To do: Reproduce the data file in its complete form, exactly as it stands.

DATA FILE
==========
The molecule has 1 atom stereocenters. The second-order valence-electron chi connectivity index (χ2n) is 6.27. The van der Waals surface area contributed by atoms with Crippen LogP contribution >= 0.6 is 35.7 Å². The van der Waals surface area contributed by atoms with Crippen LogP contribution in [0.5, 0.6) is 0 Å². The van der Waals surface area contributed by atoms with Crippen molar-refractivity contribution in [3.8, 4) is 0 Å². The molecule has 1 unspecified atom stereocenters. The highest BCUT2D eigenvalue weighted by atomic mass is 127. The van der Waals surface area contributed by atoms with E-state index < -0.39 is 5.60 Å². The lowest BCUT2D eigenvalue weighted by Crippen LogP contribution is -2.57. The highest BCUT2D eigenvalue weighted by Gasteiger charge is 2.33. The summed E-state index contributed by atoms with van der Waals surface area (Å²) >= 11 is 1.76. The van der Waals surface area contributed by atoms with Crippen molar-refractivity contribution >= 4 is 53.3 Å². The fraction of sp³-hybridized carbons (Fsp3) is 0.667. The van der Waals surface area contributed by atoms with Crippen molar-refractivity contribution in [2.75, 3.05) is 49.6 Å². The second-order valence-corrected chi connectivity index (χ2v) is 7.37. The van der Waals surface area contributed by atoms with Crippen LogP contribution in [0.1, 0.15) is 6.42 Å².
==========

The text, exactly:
The molecule has 1 atom stereocenters. The second-order valence-electron chi connectivity index (χ2n) is 6.27. The van der Waals surface area contributed by atoms with Crippen LogP contribution >= 0.6 is 35.7 Å². The van der Waals surface area contributed by atoms with Crippen LogP contribution in [0.5, 0.6) is 0 Å². The van der Waals surface area contributed by atoms with Crippen molar-refractivity contribution in [3.8, 4) is 0 Å². The molecule has 1 unspecified atom stereocenters. The highest BCUT2D eigenvalue weighted by atomic mass is 127. The van der Waals surface area contributed by atoms with E-state index < -0.39 is 5.60 Å². The lowest BCUT2D eigenvalue weighted by Crippen LogP contribution is -2.57. The highest BCUT2D eigenvalue weighted by Gasteiger charge is 2.33. The summed E-state index contributed by atoms with van der Waals surface area (Å²) >= 11 is 1.76. The van der Waals surface area contributed by atoms with Crippen molar-refractivity contribution >= 4 is 53.3 Å². The fraction of sp³-hybridized carbons (Fsp3) is 0.667. The van der Waals surface area contributed by atoms with Crippen molar-refractivity contribution in [2.75, 3.05) is 49.6 Å². The second-order valence-corrected chi connectivity index (χ2v) is 7.37. The van der Waals surface area contributed by atoms with Crippen LogP contribution in [0.1, 0.15) is 6.42 Å².